The stories that David de Jong first reported for Bloomberg News and now recounts in his book Nazi Billionaires document the sordid embrace of the Nazi regime by Germany’s wealthiest industrial dynasties and those dynasties’ continued prosperity today.
Thirty years ago, as the Soviet Union was coming apart and its hold on Eastern Europe was loosening, democracy appeared ascendant not just in Europe but worldwide. For advocates of democratic government, the 20th century concluded on a triumphant note. Today that note is a distant, barely audible signal from a bygone era.
Throughout the Trump presidency, the summer of Black Lives Matter protests and the onset of the COVID-19 pandemic, when asked about the alarming degree of polarization and anger in politics, I would always offer by way of comparison a time when I thought things had been worse: 1968.
Almost a half-century before Donald Trump signed on to the fraudulent notion that President Barack Obama’s American citizenship and constitutional legitimacy were suspect, Robert Welch (1899-1985) reached an equally alarming conclusion about the president of his day, Republican Dwight D. Eisenhower.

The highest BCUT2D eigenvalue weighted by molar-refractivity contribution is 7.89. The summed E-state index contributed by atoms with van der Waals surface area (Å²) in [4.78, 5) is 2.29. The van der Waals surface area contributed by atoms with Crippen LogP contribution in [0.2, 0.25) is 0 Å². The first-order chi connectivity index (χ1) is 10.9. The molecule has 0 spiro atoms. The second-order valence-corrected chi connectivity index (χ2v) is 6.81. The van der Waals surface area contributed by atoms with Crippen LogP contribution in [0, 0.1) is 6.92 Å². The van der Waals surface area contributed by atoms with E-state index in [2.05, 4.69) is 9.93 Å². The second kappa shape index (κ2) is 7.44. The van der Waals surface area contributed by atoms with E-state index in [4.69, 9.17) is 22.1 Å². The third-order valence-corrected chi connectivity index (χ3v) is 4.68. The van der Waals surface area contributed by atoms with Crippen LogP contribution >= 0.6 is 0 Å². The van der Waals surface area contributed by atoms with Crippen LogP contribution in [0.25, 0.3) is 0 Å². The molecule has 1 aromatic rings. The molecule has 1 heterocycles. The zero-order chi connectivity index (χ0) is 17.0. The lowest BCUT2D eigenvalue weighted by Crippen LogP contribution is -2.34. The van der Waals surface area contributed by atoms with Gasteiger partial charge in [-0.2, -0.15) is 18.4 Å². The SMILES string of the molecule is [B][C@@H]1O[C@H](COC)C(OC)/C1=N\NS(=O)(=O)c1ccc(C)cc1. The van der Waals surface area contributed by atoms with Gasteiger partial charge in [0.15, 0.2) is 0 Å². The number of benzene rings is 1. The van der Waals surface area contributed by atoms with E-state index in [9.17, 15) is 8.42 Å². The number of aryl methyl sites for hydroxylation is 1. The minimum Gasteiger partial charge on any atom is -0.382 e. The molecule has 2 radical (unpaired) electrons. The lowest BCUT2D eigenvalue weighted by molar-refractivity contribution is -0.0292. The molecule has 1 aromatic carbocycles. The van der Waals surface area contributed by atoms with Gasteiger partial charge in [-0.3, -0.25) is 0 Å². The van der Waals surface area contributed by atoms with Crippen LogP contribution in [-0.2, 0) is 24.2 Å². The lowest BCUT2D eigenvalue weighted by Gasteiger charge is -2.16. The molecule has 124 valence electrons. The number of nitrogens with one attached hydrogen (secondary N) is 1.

For liberal supporters of Israel, the unresolved status of Palestinians in the West Bank and Gaza presents a dilemma: a choice between a single state with so many Arab citizens as to inevitably dilute the Jewish character of the country, or the insistence of control over but denial of equal rights to millions of Palestinians, diluting if not destroying Israel’s democratic character.
In this time of corrective unnamings—to remove traces of admiration or gratitude for the morally reevaluated—the names of unrepentant slaveholders, Confederate generals, contemporary sexual predators and other assorted wrongdoers have been erased or proposed for erasure from college dorms, military bases, city streets and more.